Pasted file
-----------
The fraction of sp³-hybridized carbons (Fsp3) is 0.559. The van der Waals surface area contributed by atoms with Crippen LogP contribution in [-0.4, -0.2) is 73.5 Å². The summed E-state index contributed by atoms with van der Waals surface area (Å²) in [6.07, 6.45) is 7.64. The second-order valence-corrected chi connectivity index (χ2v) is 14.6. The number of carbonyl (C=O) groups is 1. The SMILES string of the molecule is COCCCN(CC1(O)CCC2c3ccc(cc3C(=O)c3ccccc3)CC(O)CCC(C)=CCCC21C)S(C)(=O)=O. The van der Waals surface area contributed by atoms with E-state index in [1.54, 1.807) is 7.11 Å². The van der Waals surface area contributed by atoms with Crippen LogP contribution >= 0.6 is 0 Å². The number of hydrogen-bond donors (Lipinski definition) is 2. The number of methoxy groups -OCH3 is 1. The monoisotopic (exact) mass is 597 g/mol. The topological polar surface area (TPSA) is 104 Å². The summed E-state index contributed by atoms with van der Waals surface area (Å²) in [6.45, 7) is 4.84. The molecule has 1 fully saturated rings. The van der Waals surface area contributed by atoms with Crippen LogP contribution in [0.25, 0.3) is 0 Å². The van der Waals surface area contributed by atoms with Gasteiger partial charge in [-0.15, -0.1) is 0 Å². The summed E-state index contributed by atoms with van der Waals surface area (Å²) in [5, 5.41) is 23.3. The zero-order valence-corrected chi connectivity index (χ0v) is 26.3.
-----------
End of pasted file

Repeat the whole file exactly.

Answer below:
The fraction of sp³-hybridized carbons (Fsp3) is 0.559. The van der Waals surface area contributed by atoms with Crippen LogP contribution in [-0.4, -0.2) is 73.5 Å². The summed E-state index contributed by atoms with van der Waals surface area (Å²) in [6.07, 6.45) is 7.64. The second-order valence-corrected chi connectivity index (χ2v) is 14.6. The number of carbonyl (C=O) groups is 1. The SMILES string of the molecule is COCCCN(CC1(O)CCC2c3ccc(cc3C(=O)c3ccccc3)CC(O)CCC(C)=CCCC21C)S(C)(=O)=O. The van der Waals surface area contributed by atoms with E-state index in [1.54, 1.807) is 7.11 Å². The van der Waals surface area contributed by atoms with Crippen LogP contribution >= 0.6 is 0 Å². The number of hydrogen-bond donors (Lipinski definition) is 2. The number of methoxy groups -OCH3 is 1. The monoisotopic (exact) mass is 597 g/mol. The topological polar surface area (TPSA) is 104 Å². The summed E-state index contributed by atoms with van der Waals surface area (Å²) in [6.45, 7) is 4.84. The molecule has 1 fully saturated rings. The van der Waals surface area contributed by atoms with Crippen LogP contribution in [0.25, 0.3) is 0 Å². The van der Waals surface area contributed by atoms with Gasteiger partial charge in [-0.15, -0.1) is 0 Å². The summed E-state index contributed by atoms with van der Waals surface area (Å²) in [5, 5.41) is 23.3. The zero-order valence-corrected chi connectivity index (χ0v) is 26.3.